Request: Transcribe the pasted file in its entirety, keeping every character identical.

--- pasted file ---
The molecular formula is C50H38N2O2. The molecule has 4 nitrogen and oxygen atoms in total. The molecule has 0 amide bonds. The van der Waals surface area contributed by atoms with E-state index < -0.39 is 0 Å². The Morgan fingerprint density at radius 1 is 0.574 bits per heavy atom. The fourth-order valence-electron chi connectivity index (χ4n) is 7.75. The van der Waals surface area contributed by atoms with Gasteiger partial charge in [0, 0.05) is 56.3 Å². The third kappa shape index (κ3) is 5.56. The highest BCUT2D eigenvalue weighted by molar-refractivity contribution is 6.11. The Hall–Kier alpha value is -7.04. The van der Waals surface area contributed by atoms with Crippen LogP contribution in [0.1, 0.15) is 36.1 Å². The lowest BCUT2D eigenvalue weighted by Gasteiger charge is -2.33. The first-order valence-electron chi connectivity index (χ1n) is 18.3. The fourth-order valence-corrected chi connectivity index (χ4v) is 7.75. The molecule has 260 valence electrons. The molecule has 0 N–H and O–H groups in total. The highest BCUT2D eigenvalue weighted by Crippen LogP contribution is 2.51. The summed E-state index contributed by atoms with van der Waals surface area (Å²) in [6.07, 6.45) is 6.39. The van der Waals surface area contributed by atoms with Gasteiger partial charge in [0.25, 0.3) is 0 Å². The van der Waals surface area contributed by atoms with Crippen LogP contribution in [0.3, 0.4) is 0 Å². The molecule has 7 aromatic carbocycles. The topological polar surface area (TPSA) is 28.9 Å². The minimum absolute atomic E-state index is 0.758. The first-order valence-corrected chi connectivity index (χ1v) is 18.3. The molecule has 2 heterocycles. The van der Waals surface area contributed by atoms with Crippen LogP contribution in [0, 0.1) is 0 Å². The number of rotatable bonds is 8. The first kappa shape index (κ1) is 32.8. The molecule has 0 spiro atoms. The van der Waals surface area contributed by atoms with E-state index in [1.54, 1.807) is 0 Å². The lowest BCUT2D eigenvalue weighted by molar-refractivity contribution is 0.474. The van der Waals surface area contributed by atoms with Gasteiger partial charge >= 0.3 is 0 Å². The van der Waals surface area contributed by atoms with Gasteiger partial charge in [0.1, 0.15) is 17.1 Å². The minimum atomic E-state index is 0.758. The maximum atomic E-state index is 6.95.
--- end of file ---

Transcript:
The molecular formula is C50H38N2O2. The molecule has 4 nitrogen and oxygen atoms in total. The molecule has 0 amide bonds. The van der Waals surface area contributed by atoms with E-state index < -0.39 is 0 Å². The Morgan fingerprint density at radius 1 is 0.574 bits per heavy atom. The fourth-order valence-electron chi connectivity index (χ4n) is 7.75. The van der Waals surface area contributed by atoms with Gasteiger partial charge in [0, 0.05) is 56.3 Å². The third kappa shape index (κ3) is 5.56. The highest BCUT2D eigenvalue weighted by molar-refractivity contribution is 6.11. The Hall–Kier alpha value is -7.04. The van der Waals surface area contributed by atoms with Crippen LogP contribution in [0.1, 0.15) is 36.1 Å². The lowest BCUT2D eigenvalue weighted by Gasteiger charge is -2.33. The first-order valence-electron chi connectivity index (χ1n) is 18.3. The fourth-order valence-corrected chi connectivity index (χ4v) is 7.75. The molecule has 260 valence electrons. The molecule has 0 N–H and O–H groups in total. The highest BCUT2D eigenvalue weighted by Crippen LogP contribution is 2.51. The summed E-state index contributed by atoms with van der Waals surface area (Å²) in [6.07, 6.45) is 6.39. The van der Waals surface area contributed by atoms with Gasteiger partial charge in [0.25, 0.3) is 0 Å². The van der Waals surface area contributed by atoms with Crippen LogP contribution in [0.3, 0.4) is 0 Å². The molecule has 7 aromatic carbocycles. The topological polar surface area (TPSA) is 28.9 Å². The minimum absolute atomic E-state index is 0.758. The first-order valence-corrected chi connectivity index (χ1v) is 18.3. The molecule has 2 heterocycles. The van der Waals surface area contributed by atoms with Crippen LogP contribution in [0, 0.1) is 0 Å². The number of rotatable bonds is 8. The first kappa shape index (κ1) is 32.8. The molecule has 0 spiro atoms. The van der Waals surface area contributed by atoms with E-state index in [1.54, 1.807) is 0 Å². The lowest BCUT2D eigenvalue weighted by molar-refractivity contribution is 0.474. The van der Waals surface area contributed by atoms with Gasteiger partial charge >= 0.3 is 0 Å². The van der Waals surface area contributed by atoms with Gasteiger partial charge in [0.1, 0.15) is 17.1 Å². The minimum atomic E-state index is 0.758. The maximum atomic E-state index is 6.95.